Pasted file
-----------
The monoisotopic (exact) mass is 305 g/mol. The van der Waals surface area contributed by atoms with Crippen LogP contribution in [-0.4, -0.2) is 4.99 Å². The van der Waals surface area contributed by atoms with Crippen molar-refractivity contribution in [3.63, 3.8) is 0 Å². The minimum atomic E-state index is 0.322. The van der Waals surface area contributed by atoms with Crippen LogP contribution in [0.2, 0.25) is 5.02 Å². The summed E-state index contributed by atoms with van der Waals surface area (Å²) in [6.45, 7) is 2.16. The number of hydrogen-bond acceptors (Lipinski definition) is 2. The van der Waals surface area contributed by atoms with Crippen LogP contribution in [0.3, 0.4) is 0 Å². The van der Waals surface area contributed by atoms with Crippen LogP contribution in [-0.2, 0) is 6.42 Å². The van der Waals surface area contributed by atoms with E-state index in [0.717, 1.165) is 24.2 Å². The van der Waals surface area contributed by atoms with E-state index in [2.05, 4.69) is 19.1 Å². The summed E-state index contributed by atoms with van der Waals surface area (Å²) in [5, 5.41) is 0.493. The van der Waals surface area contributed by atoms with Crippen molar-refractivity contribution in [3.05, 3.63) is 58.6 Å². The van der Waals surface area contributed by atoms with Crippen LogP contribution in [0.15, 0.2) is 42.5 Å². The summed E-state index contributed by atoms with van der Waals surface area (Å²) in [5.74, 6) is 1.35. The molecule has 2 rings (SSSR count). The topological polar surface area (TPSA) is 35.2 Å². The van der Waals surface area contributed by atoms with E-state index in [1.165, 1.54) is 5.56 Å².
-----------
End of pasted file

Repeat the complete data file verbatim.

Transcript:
The monoisotopic (exact) mass is 305 g/mol. The van der Waals surface area contributed by atoms with Crippen LogP contribution in [-0.4, -0.2) is 4.99 Å². The van der Waals surface area contributed by atoms with Crippen molar-refractivity contribution in [3.63, 3.8) is 0 Å². The minimum atomic E-state index is 0.322. The van der Waals surface area contributed by atoms with Crippen LogP contribution in [0.2, 0.25) is 5.02 Å². The summed E-state index contributed by atoms with van der Waals surface area (Å²) in [6.45, 7) is 2.16. The number of hydrogen-bond acceptors (Lipinski definition) is 2. The van der Waals surface area contributed by atoms with Crippen LogP contribution in [0.3, 0.4) is 0 Å². The van der Waals surface area contributed by atoms with Crippen LogP contribution in [-0.2, 0) is 6.42 Å². The van der Waals surface area contributed by atoms with E-state index in [0.717, 1.165) is 24.2 Å². The van der Waals surface area contributed by atoms with E-state index in [2.05, 4.69) is 19.1 Å². The summed E-state index contributed by atoms with van der Waals surface area (Å²) in [5, 5.41) is 0.493. The van der Waals surface area contributed by atoms with Crippen molar-refractivity contribution in [3.05, 3.63) is 58.6 Å². The van der Waals surface area contributed by atoms with Crippen LogP contribution in [0.15, 0.2) is 42.5 Å². The summed E-state index contributed by atoms with van der Waals surface area (Å²) in [5.74, 6) is 1.35. The molecule has 2 rings (SSSR count). The topological polar surface area (TPSA) is 35.2 Å². The van der Waals surface area contributed by atoms with E-state index in [1.165, 1.54) is 5.56 Å².